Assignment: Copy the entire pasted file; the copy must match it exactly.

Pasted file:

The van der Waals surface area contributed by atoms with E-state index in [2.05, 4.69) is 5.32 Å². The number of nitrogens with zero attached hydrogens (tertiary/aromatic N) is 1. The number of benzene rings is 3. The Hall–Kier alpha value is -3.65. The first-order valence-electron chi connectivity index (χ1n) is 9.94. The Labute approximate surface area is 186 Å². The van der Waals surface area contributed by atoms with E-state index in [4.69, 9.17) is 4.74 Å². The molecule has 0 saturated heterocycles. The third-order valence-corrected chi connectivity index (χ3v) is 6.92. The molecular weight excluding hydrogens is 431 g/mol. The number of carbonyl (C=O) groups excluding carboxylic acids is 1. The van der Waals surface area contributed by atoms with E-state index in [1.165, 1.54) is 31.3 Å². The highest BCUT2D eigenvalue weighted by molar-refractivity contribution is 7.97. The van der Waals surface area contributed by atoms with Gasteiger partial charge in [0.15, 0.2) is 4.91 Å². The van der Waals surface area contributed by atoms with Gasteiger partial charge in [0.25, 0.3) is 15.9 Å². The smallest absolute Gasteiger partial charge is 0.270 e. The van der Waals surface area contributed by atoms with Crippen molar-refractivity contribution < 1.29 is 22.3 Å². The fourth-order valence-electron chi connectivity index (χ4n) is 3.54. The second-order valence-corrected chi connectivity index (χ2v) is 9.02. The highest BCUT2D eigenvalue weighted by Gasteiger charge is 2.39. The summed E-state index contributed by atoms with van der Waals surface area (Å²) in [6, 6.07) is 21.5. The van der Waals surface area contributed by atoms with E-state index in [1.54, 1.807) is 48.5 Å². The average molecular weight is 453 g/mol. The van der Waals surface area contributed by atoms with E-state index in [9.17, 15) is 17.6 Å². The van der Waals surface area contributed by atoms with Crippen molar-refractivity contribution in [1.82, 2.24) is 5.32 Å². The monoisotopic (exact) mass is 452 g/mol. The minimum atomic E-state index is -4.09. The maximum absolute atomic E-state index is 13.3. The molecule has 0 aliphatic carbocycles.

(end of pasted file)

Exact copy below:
The van der Waals surface area contributed by atoms with E-state index in [2.05, 4.69) is 5.32 Å². The number of nitrogens with zero attached hydrogens (tertiary/aromatic N) is 1. The number of benzene rings is 3. The Hall–Kier alpha value is -3.65. The first-order valence-electron chi connectivity index (χ1n) is 9.94. The Labute approximate surface area is 186 Å². The van der Waals surface area contributed by atoms with E-state index in [4.69, 9.17) is 4.74 Å². The molecule has 0 saturated heterocycles. The third-order valence-corrected chi connectivity index (χ3v) is 6.92. The molecular weight excluding hydrogens is 431 g/mol. The number of carbonyl (C=O) groups excluding carboxylic acids is 1. The van der Waals surface area contributed by atoms with E-state index in [1.165, 1.54) is 31.3 Å². The highest BCUT2D eigenvalue weighted by molar-refractivity contribution is 7.97. The van der Waals surface area contributed by atoms with Gasteiger partial charge in [0.15, 0.2) is 4.91 Å². The van der Waals surface area contributed by atoms with Gasteiger partial charge in [0.25, 0.3) is 15.9 Å². The smallest absolute Gasteiger partial charge is 0.270 e. The van der Waals surface area contributed by atoms with Crippen molar-refractivity contribution < 1.29 is 22.3 Å². The fourth-order valence-electron chi connectivity index (χ4n) is 3.54. The second-order valence-corrected chi connectivity index (χ2v) is 9.02. The highest BCUT2D eigenvalue weighted by Gasteiger charge is 2.39. The summed E-state index contributed by atoms with van der Waals surface area (Å²) in [6, 6.07) is 21.5. The van der Waals surface area contributed by atoms with E-state index in [1.54, 1.807) is 48.5 Å². The average molecular weight is 453 g/mol. The van der Waals surface area contributed by atoms with E-state index in [9.17, 15) is 17.6 Å². The van der Waals surface area contributed by atoms with Crippen molar-refractivity contribution in [1.82, 2.24) is 5.32 Å². The monoisotopic (exact) mass is 452 g/mol. The minimum atomic E-state index is -4.09. The maximum absolute atomic E-state index is 13.3. The molecule has 0 aliphatic carbocycles.